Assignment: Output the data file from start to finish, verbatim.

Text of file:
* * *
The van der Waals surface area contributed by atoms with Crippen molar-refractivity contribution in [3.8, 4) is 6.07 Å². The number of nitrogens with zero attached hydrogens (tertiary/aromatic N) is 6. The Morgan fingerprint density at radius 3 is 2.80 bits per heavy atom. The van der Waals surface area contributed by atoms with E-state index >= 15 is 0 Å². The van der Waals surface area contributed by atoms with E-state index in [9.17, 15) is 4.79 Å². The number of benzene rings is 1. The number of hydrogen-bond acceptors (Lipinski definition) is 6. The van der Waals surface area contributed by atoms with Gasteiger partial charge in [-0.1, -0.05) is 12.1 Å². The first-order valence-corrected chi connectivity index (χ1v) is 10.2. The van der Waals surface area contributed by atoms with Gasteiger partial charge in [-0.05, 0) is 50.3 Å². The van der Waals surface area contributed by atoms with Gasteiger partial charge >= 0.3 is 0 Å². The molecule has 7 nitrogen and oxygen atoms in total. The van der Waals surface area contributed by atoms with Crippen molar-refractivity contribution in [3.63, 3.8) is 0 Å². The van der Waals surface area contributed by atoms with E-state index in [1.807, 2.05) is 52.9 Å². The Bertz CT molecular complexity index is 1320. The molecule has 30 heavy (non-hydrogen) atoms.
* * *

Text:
The van der Waals surface area contributed by atoms with Crippen molar-refractivity contribution in [3.8, 4) is 6.07 Å². The number of nitrogens with zero attached hydrogens (tertiary/aromatic N) is 6. The Morgan fingerprint density at radius 3 is 2.80 bits per heavy atom. The van der Waals surface area contributed by atoms with E-state index >= 15 is 0 Å². The van der Waals surface area contributed by atoms with E-state index in [9.17, 15) is 4.79 Å². The number of benzene rings is 1. The number of hydrogen-bond acceptors (Lipinski definition) is 6. The van der Waals surface area contributed by atoms with Gasteiger partial charge in [-0.1, -0.05) is 12.1 Å². The first-order valence-corrected chi connectivity index (χ1v) is 10.2. The van der Waals surface area contributed by atoms with Gasteiger partial charge in [-0.05, 0) is 50.3 Å². The van der Waals surface area contributed by atoms with Gasteiger partial charge >= 0.3 is 0 Å². The molecule has 7 nitrogen and oxygen atoms in total. The van der Waals surface area contributed by atoms with Crippen molar-refractivity contribution in [3.63, 3.8) is 0 Å². The van der Waals surface area contributed by atoms with E-state index in [1.807, 2.05) is 52.9 Å². The Bertz CT molecular complexity index is 1320. The molecule has 30 heavy (non-hydrogen) atoms.